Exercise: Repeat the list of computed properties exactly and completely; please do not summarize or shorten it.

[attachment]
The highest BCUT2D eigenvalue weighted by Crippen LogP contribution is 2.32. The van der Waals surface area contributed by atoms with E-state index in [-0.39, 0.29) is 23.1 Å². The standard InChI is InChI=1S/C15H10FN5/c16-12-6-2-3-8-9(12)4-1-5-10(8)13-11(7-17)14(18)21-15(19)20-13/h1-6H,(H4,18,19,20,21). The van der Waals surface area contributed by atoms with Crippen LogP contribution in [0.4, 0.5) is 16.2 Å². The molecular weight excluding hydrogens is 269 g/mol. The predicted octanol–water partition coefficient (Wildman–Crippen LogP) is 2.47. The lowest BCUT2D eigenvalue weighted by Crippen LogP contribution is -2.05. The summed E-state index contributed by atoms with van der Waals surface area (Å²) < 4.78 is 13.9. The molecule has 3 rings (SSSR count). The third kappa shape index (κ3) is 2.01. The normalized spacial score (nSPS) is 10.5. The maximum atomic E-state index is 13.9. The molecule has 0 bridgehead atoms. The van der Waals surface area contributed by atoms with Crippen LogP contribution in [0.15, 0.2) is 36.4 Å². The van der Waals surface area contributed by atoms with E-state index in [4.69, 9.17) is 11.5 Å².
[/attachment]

The highest BCUT2D eigenvalue weighted by Crippen LogP contribution is 2.32. The van der Waals surface area contributed by atoms with E-state index in [-0.39, 0.29) is 23.1 Å². The standard InChI is InChI=1S/C15H10FN5/c16-12-6-2-3-8-9(12)4-1-5-10(8)13-11(7-17)14(18)21-15(19)20-13/h1-6H,(H4,18,19,20,21). The van der Waals surface area contributed by atoms with Crippen LogP contribution in [0.4, 0.5) is 16.2 Å². The molecular weight excluding hydrogens is 269 g/mol. The predicted octanol–water partition coefficient (Wildman–Crippen LogP) is 2.47. The lowest BCUT2D eigenvalue weighted by Crippen LogP contribution is -2.05. The summed E-state index contributed by atoms with van der Waals surface area (Å²) < 4.78 is 13.9. The molecule has 3 rings (SSSR count). The third kappa shape index (κ3) is 2.01. The normalized spacial score (nSPS) is 10.5. The maximum atomic E-state index is 13.9. The molecule has 0 bridgehead atoms. The van der Waals surface area contributed by atoms with Crippen LogP contribution in [0.15, 0.2) is 36.4 Å². The van der Waals surface area contributed by atoms with E-state index in [4.69, 9.17) is 11.5 Å².